On 3 December 1954, the 15th infantry returned to Fort Benning. In 1957, the Army reorganized combat forces from regiments and battalions to battle groups.[17] 1st and 2nd Battle Groups, 15th Infantry (bearing the lineages of the former Companies A and B) were assigned to Bamberg, West Germany as part of the 3d Infantry Division. These units maintained their "battle skills" by several deployments to Grafenwoehr and Hohenfels training centers as well as several REFORGER exercises. Another Army-wide force reorganization in 1963 eliminated battle groups in favor of brigades and battalions and the units were relocated to Kitzingen and Wildflicken, In December 1965, the 3rd and 4th Battalions were deactivated.

The 15th Infantry regimental headquarters and the 3rd Battalion [18] were reactivated at Fort Stewart, Georgia, on 25 August 1989, as part of the 24th Infantry Division. The 4th battalion was reactivated in May 1987 at Fort Knox, Kentucky, as part of the 194th Armored Brigade. The "Can Do" battalion, formerly the 4th Battalion, 54th Infantry, was the only infantry battalion at Fort Knox. The battalion served not only as a mechanized infantry battalion (equipped with M113A1/A2 armored personnel carriers, APCs), but also in support of the United States Army Armor School during various training missions.

Middle East & Atlantic conflicts

From 20 August 1990 through 22 March 1991, the 3rd Battalion participated in Operation Desert Shield and Operation Desert Storm, to free Kuwait from Iraqi oppression. In 1993, the 3rd Battalion deployed three companies to Mogadishu, Somalia, to conduct combat operations in Operations Restore and Continue Hope. In 1994, the 2nd Battalion deployed to Macedonia to deter Serbian aggression. In 1994 the 3rd Battalion deployed one company to Haiti to support Operation Uphold Democracy.

The 1st Battalion colors were returned from Germany in 1996. The 1-18 IN was reflagged as 1-15 IN on 15 February 1996. The actual reflagging ceremony was held at Fort Stewart on 25 April 1996. The 2nd Battalion was deactivated in 1996.

Global War on Terrorism

The 1st and 3rd Battalions deployed to Iraq with the 3d Infantry Division in 2003 and again in 2005–06, with one battalion falling under the 42nd Infantry Division. The 1st Battalion deployed to Iraq for the third time in March 2007. The 3rd Battalion was deactivated and reflagged the same year at Fort Stewart, Georgia. In 2009 the 3rd Battalion was reactivated at Fort Stewart. The 1st Battalion deployed to Iraq in 2009 assuming responsibility for operations in ad-Diwaniyah and an-Najaf for Operation Iraqi Freedom VII and Operation New Dawn.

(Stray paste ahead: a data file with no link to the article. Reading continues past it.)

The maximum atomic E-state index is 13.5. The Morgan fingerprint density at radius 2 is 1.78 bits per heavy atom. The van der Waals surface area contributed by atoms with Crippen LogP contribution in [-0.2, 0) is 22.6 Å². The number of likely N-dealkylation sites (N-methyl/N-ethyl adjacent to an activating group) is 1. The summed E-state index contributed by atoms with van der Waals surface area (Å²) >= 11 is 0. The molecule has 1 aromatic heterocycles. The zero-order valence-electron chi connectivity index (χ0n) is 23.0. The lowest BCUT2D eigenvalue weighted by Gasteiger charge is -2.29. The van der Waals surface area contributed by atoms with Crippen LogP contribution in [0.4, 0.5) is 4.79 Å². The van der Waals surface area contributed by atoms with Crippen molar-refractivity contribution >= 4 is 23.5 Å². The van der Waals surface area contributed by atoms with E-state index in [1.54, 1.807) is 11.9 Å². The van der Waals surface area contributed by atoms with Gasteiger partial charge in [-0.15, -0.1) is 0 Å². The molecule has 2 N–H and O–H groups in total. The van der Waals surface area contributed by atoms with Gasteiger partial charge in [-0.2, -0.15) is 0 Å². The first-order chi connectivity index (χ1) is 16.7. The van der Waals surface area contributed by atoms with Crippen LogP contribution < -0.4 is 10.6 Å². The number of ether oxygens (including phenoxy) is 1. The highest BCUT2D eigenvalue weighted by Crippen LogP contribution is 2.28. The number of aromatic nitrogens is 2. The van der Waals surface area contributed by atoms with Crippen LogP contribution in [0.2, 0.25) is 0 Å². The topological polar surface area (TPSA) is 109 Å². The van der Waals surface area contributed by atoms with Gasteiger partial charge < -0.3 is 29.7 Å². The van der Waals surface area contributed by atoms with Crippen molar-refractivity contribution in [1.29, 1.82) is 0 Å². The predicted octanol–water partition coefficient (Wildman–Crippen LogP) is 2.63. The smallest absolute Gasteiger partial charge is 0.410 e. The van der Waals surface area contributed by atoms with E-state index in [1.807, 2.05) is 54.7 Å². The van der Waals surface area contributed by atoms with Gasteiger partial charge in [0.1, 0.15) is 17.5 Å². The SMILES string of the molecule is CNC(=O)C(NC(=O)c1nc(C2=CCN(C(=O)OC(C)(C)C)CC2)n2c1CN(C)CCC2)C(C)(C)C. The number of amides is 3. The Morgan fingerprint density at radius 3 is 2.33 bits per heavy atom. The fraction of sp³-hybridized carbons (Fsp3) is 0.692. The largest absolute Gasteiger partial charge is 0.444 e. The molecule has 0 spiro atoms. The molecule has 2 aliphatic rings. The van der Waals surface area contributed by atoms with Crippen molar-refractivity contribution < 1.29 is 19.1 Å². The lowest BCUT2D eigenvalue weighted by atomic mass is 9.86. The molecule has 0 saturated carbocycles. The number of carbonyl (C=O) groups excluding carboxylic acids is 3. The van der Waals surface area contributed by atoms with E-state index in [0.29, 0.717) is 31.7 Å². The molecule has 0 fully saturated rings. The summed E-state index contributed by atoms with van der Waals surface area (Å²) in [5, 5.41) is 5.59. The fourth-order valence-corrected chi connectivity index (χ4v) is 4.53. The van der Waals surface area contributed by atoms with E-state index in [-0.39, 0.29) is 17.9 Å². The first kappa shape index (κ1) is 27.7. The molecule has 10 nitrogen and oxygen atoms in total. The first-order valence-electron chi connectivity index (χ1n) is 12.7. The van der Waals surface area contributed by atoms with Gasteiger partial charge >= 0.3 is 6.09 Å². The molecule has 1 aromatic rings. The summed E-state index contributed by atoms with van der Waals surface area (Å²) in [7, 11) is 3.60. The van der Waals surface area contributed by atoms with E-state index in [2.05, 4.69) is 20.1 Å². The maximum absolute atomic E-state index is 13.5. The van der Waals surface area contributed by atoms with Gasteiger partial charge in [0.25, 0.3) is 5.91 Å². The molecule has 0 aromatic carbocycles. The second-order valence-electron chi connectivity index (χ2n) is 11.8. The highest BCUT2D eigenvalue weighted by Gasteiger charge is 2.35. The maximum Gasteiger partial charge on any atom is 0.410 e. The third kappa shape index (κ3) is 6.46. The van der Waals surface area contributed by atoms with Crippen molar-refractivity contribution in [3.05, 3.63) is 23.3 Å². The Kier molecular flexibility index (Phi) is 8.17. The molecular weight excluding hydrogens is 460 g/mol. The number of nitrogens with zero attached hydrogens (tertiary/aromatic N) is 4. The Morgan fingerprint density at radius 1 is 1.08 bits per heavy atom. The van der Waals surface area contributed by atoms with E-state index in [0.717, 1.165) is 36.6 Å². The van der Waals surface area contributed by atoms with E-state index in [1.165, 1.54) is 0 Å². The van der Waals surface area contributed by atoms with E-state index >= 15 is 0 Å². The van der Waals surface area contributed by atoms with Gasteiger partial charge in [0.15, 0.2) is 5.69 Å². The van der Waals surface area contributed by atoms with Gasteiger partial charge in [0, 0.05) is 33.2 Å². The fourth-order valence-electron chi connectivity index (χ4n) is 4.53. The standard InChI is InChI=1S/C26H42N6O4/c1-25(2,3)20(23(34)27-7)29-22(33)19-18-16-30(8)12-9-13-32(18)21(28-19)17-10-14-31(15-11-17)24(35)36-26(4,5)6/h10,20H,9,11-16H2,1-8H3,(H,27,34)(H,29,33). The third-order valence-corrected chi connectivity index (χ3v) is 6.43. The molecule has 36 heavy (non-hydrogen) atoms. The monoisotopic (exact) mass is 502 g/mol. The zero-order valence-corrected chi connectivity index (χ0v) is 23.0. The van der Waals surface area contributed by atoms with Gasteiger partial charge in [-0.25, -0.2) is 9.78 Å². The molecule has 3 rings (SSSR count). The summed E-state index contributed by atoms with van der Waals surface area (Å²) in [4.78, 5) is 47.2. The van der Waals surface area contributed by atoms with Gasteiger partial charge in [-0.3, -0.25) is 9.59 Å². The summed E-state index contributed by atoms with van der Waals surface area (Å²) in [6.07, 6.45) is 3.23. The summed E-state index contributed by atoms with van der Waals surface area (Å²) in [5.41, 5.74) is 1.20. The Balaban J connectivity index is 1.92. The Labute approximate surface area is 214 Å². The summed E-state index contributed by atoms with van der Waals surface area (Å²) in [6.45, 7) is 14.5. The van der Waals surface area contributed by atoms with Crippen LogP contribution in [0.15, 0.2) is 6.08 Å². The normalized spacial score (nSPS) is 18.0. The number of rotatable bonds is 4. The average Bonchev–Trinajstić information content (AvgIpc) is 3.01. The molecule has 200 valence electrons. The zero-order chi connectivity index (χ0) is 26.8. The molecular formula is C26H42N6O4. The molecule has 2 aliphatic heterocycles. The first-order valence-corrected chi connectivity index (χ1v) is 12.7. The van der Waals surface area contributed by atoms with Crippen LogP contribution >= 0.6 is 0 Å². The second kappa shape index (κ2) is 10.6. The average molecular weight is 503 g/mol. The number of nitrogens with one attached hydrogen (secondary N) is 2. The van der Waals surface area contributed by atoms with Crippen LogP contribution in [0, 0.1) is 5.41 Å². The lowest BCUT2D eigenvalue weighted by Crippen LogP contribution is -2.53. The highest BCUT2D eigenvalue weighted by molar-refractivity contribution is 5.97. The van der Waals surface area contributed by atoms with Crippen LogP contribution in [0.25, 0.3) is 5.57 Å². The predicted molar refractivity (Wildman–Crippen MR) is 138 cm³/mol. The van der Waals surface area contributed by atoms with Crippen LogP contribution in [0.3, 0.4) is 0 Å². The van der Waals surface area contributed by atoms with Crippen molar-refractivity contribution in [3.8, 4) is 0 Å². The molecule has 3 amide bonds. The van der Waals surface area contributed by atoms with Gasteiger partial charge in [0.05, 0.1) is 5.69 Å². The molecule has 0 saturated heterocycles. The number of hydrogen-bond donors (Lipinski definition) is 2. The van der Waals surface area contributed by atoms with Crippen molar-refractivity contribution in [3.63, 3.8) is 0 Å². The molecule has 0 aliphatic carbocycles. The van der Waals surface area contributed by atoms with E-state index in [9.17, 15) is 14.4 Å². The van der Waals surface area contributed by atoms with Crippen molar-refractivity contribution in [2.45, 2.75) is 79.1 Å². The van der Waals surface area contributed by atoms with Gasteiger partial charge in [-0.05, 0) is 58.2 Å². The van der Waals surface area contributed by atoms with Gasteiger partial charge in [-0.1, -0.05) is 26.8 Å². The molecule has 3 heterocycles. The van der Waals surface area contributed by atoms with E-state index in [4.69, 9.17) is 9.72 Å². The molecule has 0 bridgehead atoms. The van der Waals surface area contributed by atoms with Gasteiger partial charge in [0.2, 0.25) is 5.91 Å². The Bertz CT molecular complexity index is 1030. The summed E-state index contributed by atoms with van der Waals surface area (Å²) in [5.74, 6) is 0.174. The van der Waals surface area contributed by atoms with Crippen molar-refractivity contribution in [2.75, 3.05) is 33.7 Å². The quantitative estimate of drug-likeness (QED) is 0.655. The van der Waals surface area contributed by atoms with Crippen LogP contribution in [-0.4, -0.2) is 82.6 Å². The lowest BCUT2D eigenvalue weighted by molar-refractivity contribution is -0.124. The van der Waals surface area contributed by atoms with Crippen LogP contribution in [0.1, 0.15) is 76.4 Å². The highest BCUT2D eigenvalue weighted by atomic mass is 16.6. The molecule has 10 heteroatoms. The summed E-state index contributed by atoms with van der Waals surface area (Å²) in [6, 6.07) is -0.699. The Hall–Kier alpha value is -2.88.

U.S. Army Pfc. Michael Andrade, an infantryman with Bravo Company, 3rd Battalion, 15th Infantry Regiment, 4th Infantry Brigade Combat Team, 3rd Infantry Division, carries an M240B machine gun while on a foot patrol near Combat Outpost Soltan Khel in Wardak province, Afghanistan, June 6, 2013

In late 2013, 3rd Battalion deployed to Wardak Province, Afghanistan operating from Combat Outpost Soltan Kheyl.[19] The unit suffered five casualties.

Original 3rd Battalion[edit]

  • Constituted 3 May 1861 in the Regular Army as the 3rd Battalion, 15th Infantry
  • Organized by March 1864 at Fort Adams, Rhode Island
  • Reorganized and redesignated 21 September 1866 as the 33d Infantry
  • Consolidated in May 1869 with the 8th Infantry and consolidated unit designated as the U.S. 8th Infantry Regiment.

Campaign streamers[edit]

Civil War
  • Shiloh
  • Murfreesborough
  • Chickamauga
  • Chattanooga
  • Atlanta
  • Mississippi 1862
  • Alabama 1862
  • Tennessee 1862
  • Tennessee 1863
  • Kentucky 1862
  • Georgia 1864
Indian Wars
  • Utes
  • New Mexico 1880
Philippine Insurrection
  • Luzon 1900, 1901
China Relief Expedition

Without inscription

World War II
  • Algeria-French Morocco (with arrowhead)
  • Tunisia
  • Sicily (with arrowhead)
  • Naples-Foggia
  • Anzio (with arrowhead)
  • Rome-Arno
  • Southern France (with arrowhead)
  • Rhineland
  • Ardennes-Alsace
  • Central Europe
Korean War
  • CCF Intervention
  • First UN Counteroffensive
  • CCF Spring Offensive
  • UN Summer-Fall Offensive
  • Second Korean Winter
  • Korea, Summer-Fall 1952
  • Third Korean Winter
  • Korea, Summer 1953
Southwest Asia
  • Defense of Saudi Arabia
  • Liberation and Defense of Kuwait
Defense of Kosovo
War on Terrorism
  • Iraq 2003
  • Iraq 2010
  • Afghanistan 2013

Unit awards[edit]

The 15th Infantry didn't receive any separate Presidential Unit Citation for World War II.

Ribbon Award Streamer embroidered
Dark blue ribbon with a gold border Presidential Unit Citation (Army): GO No. 15: 3rd Battalion, August 3–8, 1943, WWII SAN FRATELLO
Dark blue ribbon with a gold border Presidential Unit Citation (Army): GO No. 21: 1st Battalion, August 27–29, 1944, WWII MONTELIMAR
Dark blue ribbon with a gold border Presidential Unit Citation (Army): GO No. 44: 3rd Infantry Division, January 22–February 6, 1945, WWII COLMAR
Dark Blue ribbon with a gold border Presidential Unit Citation (Army): GO No. 75: Company L, October 19–26, 1943, WWII
Dark Blue ribbon with a gold border Presidential Unit Citation (Army): GO No. 123: Antitank Company, April 18–20, 1945, WWII